Egypt has temporarily shut 12 satellite channels and warned 20 others for reasons ranging from insulting religions to broadcasting pornography, although an analyst said the real target seemed to be strict Islamic trends.
The government last week tightened TV broadcast rules, a move critics said was part of a crackdown on independent media before a parliament election in November and a presidential poll next year. Four channels were closed. The government denied any political motivation. (Photo: Satellite dishes, 3 April 2004/Jack Dabaghian)
Analysts said the latest decision to temporarily shut the satellite channels and warn others, announced late on Tuesday, seemed to be mainly to stop the spread of strict Islamic Salafi teaching that might boost support for the Muslim Brotherhood.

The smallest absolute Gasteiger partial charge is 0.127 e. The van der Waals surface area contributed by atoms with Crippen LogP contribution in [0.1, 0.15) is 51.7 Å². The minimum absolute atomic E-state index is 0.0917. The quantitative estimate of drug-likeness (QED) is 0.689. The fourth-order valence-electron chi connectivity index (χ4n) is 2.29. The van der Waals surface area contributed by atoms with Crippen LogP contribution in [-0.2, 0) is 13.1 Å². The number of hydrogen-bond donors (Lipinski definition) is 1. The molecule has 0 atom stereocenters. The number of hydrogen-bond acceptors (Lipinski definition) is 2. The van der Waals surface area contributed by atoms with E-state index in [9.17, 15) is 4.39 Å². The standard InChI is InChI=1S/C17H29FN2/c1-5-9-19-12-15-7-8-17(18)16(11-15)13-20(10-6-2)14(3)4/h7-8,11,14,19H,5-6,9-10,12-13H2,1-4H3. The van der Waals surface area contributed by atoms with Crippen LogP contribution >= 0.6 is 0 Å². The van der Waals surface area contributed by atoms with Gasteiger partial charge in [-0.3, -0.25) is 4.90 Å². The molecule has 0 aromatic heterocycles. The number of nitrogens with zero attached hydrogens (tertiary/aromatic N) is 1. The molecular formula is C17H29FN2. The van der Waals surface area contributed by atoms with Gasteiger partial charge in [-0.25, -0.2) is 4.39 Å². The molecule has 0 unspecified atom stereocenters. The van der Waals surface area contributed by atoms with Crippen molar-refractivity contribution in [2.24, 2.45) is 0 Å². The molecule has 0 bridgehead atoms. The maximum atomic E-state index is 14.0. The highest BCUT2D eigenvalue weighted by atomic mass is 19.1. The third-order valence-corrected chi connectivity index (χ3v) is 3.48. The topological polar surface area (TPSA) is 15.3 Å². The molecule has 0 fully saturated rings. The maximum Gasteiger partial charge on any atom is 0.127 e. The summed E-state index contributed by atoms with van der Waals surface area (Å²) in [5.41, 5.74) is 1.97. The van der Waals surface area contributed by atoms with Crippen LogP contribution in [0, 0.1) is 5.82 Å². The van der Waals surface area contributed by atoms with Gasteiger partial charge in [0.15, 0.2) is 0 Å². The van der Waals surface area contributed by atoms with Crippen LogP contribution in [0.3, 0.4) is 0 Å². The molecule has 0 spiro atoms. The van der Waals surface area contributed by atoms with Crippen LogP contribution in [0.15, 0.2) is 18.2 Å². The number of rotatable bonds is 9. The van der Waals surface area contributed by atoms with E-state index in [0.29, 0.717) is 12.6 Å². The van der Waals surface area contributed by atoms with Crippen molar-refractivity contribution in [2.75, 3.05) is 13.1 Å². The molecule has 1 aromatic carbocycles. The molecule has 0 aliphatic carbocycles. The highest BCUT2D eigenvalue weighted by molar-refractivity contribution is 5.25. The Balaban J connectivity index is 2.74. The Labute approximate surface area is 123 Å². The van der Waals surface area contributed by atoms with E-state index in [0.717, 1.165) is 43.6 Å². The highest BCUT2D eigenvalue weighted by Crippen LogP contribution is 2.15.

The Brotherhood is banned but runs in elections by fielding candidates as independents. The authorities have long been wary of any Islamist group, particularly after a militant insurgency in the 1990s. However, analysts said that even if the government’s main target was Salafi channels it was also seeking to clear the airwaves of some channels that were abusing licences.
The official added that some channels had been taken off air to “avoid a conflict between religions, between Christians and Muslims, and between Sunnis and Shi’ites.”